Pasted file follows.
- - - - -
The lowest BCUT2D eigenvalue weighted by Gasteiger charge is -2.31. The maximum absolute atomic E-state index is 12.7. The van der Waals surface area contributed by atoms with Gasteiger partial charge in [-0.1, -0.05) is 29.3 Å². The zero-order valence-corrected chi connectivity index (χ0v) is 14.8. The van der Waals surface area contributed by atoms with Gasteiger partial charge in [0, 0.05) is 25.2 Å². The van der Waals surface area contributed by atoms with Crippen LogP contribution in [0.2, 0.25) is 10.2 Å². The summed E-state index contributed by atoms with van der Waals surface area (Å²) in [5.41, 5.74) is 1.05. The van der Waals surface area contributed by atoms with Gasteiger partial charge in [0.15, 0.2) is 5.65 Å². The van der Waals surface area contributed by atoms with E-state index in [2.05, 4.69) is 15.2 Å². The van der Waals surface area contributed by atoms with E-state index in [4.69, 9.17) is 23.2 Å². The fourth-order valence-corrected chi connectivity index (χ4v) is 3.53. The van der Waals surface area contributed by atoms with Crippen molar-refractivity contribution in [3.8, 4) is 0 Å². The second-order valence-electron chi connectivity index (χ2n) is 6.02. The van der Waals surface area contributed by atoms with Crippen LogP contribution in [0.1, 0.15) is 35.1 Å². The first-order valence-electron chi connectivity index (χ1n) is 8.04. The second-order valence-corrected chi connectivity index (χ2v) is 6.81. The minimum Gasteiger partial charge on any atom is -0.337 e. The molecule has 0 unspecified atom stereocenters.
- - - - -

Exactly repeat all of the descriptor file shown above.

The lowest BCUT2D eigenvalue weighted by Gasteiger charge is -2.31. The maximum absolute atomic E-state index is 12.7. The van der Waals surface area contributed by atoms with Gasteiger partial charge in [-0.1, -0.05) is 29.3 Å². The zero-order valence-corrected chi connectivity index (χ0v) is 14.8. The van der Waals surface area contributed by atoms with Gasteiger partial charge in [0, 0.05) is 25.2 Å². The van der Waals surface area contributed by atoms with Crippen LogP contribution in [0.2, 0.25) is 10.2 Å². The summed E-state index contributed by atoms with van der Waals surface area (Å²) in [5.41, 5.74) is 1.05. The van der Waals surface area contributed by atoms with Gasteiger partial charge in [0.15, 0.2) is 5.65 Å². The van der Waals surface area contributed by atoms with E-state index in [2.05, 4.69) is 15.2 Å². The van der Waals surface area contributed by atoms with E-state index in [4.69, 9.17) is 23.2 Å². The fourth-order valence-corrected chi connectivity index (χ4v) is 3.53. The van der Waals surface area contributed by atoms with Crippen molar-refractivity contribution in [3.8, 4) is 0 Å². The second-order valence-electron chi connectivity index (χ2n) is 6.02. The van der Waals surface area contributed by atoms with Crippen LogP contribution in [0.1, 0.15) is 35.1 Å². The first-order valence-electron chi connectivity index (χ1n) is 8.04. The second-order valence-corrected chi connectivity index (χ2v) is 6.81. The minimum Gasteiger partial charge on any atom is -0.337 e. The molecule has 0 unspecified atom stereocenters.